|By Kevin Wittmer||
|February 27, 2006 02:00 PM EST||
If you are interested in writing computer games or simulations in .NET, then the Apress book Beginning .NET Game Programming will prove to be a valuable resource. A trio of authors, notably David Weller, Alexandre Santos Laboa, and Ellen Hatton, wrote this book, which introduces the reader to many of the fundamental concepts that go into programming a game. All topics are illustrated in .NET using Visual Basic .NET or C# along with the .NET Framework managed wrapper APIs for DirectX and GDI+.
The book is organized principally around four game projects, including a .NET version of Tetris, as well as a space arcade game called Spacewar. Nearly every section of the book is accompanied by several source code listings that demonstrate the concept at hand. Because the source code plays an important role in introducing the reader to a particular concept, most will appreciate that this book is available in either a Visual Basic .NET or C# edition. Thus if you prefer to read source code examples from one language to another, be sure to find the edition that matches your language preference.
There are a dozen or so core programming concepts that are fundamental in developing a graphics-based computer game or simulation, and they include the base game object, the field or world, image manipulation, sprites and sprite animation, the game or simulation loop, collision detection, and path finding. In addition to these concepts, there is a myriad of fundamental concepts and technical details involving the APIs used for 2D and 3D graphics display and rendering, as well as sound output. Finally, there are intermediate to advanced topics that most games require such as network I/O for multi-user gaming as well as applying AI algorithms to implement intelligent or challenging strategies for interactive game objects.
This book touches on all of these topics to varying degrees. The material is divided into seven chapters with the first chapter tackling the basics of GDI+ and collision detection. Although the authors do a good job of introducing algorithms such as Axis Aligned Bounding Boxes (AABB) for implementing collision detection, I would have preferred that more basic game programming concepts such as sprites (introduced in chapter 2, after the introduction on applying AI in games) be developed for the reader first.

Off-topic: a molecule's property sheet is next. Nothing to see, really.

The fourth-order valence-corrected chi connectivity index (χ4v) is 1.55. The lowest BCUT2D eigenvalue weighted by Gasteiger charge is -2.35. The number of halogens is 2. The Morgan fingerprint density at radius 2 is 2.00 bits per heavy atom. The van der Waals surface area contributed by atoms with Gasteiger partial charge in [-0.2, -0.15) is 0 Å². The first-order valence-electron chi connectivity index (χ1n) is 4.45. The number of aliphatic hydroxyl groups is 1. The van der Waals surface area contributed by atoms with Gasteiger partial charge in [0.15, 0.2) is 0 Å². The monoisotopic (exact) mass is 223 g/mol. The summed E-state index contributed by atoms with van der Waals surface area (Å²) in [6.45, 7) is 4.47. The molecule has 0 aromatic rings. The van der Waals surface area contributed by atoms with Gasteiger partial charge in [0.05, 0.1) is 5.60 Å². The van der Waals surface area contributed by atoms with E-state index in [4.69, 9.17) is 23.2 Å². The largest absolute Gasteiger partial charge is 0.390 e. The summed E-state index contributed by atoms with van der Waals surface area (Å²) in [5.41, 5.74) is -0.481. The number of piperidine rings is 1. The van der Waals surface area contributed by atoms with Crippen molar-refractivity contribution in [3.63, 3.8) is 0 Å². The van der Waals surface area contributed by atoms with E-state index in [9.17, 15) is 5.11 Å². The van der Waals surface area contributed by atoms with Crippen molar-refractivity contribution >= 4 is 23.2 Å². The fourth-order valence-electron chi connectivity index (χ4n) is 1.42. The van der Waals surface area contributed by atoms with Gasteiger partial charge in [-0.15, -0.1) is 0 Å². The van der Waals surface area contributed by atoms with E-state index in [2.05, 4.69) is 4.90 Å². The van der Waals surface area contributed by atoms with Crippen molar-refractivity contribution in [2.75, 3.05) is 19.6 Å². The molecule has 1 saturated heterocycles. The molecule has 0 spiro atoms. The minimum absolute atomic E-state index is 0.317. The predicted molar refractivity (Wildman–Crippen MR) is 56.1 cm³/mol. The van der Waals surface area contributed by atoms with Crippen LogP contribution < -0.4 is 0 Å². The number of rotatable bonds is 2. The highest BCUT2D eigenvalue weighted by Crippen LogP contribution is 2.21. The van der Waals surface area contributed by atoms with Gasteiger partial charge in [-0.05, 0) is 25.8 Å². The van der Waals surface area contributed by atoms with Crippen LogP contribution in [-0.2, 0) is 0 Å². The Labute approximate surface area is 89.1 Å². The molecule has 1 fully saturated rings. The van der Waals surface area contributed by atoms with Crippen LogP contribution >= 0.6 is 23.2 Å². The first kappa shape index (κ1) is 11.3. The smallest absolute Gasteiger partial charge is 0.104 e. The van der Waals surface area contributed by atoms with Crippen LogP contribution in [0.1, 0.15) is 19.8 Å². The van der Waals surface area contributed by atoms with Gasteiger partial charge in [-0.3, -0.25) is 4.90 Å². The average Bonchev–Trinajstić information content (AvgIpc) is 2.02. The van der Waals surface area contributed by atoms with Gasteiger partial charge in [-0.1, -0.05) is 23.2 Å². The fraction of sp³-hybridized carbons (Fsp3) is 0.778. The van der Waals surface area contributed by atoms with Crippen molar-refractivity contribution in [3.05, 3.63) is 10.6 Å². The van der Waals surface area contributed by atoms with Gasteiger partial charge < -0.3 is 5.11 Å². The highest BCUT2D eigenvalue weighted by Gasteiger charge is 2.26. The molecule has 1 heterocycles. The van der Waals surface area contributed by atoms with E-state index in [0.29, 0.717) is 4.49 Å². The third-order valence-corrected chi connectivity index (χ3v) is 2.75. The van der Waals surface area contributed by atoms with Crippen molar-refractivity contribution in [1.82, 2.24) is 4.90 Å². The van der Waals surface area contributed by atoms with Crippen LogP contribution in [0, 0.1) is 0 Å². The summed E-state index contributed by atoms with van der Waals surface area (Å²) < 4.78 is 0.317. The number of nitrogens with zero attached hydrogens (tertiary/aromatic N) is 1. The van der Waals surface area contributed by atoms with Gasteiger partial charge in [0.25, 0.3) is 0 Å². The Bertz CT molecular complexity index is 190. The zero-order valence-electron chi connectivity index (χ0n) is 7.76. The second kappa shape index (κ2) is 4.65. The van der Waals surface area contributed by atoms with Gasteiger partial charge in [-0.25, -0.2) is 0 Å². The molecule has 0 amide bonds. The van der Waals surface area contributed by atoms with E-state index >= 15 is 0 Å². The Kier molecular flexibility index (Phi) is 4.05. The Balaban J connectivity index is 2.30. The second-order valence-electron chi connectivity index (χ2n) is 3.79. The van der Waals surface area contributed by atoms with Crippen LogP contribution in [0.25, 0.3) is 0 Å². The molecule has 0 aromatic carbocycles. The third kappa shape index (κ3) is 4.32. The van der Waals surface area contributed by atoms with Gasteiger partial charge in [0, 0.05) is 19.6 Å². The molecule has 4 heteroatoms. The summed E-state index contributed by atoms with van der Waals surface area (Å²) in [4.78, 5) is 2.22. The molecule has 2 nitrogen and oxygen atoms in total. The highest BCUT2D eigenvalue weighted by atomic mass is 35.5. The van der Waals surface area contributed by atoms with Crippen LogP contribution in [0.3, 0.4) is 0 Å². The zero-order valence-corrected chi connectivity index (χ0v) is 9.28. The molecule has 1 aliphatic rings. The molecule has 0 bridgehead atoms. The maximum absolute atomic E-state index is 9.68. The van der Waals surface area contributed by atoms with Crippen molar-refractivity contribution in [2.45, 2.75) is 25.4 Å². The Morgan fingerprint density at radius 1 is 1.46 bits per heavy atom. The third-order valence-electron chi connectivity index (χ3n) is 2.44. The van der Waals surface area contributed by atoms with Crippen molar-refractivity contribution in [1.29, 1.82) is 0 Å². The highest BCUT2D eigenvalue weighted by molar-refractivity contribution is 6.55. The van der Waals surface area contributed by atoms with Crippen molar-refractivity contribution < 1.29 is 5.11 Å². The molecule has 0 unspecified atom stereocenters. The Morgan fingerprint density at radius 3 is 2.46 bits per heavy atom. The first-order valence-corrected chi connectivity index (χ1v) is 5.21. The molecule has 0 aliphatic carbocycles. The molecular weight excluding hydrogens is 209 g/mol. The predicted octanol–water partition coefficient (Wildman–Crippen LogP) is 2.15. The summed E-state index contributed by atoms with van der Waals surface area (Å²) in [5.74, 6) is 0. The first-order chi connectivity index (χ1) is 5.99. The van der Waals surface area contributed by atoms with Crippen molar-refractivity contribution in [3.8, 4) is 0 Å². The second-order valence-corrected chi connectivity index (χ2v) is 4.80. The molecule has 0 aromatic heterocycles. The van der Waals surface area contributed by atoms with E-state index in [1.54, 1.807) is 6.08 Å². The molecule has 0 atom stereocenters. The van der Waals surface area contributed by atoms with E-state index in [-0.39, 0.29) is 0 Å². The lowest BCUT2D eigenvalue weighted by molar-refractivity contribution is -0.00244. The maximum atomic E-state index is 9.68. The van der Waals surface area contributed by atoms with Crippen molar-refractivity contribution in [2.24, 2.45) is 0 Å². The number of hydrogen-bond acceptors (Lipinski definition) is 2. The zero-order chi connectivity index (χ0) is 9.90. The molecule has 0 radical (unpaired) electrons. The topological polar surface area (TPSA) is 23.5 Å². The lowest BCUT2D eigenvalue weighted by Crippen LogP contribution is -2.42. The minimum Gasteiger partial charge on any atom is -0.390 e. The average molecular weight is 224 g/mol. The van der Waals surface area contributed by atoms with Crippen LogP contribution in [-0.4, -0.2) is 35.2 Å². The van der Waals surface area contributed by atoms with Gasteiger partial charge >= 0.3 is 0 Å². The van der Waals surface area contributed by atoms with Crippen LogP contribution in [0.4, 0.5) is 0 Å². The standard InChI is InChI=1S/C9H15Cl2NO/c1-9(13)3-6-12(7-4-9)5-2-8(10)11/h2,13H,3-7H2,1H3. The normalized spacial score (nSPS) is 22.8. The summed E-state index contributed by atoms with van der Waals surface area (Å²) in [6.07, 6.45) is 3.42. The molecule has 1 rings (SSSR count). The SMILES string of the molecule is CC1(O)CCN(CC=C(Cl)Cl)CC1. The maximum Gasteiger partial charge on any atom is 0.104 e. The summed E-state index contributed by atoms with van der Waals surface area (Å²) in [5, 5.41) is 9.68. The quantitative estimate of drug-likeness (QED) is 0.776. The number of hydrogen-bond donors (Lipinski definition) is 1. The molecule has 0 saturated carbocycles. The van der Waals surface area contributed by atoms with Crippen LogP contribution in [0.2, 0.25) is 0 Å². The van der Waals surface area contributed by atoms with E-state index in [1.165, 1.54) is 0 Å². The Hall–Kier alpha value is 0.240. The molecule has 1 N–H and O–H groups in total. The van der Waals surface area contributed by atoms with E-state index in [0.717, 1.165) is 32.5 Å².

Chapter 3, "Managed DirectX First Steps" is packed with several key topics. The first part of the chapter launches into the managed DirectX API and also provides an overview of DirectX, DirectX 3D, and GDI+. This introduction takes you through devices, device parameters and capabilities, and display modes and into 3D coordinate systems, scene creation, camera placement and textures, as well as a very brief introduction to matrices and transformations that are part and parcel of 3D computer graphics. If your focus is on developing a 3D game or simulation, you'll want to supplement the material found here with additional resources (to help the reader here, the authors provide a resource section at the end of nearly every chapter to present additional information).
Chapter 4 provides an introduction to key concepts that include vector and trigonometric functions (used to calculate object velocity, etc.) and the game field, and also delves further into sprites with an introduction to sprite animation. In addition, the authors devote coverage to developing a game project proposal (in this context, the proposal is used to define the scope of the game and the requirements that are involved). Chapters 5 through 7 develop the Spacewar arcade-style game, illustrating the concepts introduced in the first four chapters while also introducing more advanced concepts such as point sprites. As a bonus chapter, they walk the reader through porting .NETTrix to the Pocket PC compact framework.
Beginning .NET Game Programming (in C# or VB.NET) will provide you with a good start toward developing 2D or 3D games or simulations. Although the book was written with .NET 1.x in mind, all of the fundamental game programming concepts that this book presents are independent of a particular .NET release, and thus are applicable to both .NET 2.0 as well as .NET 1.1.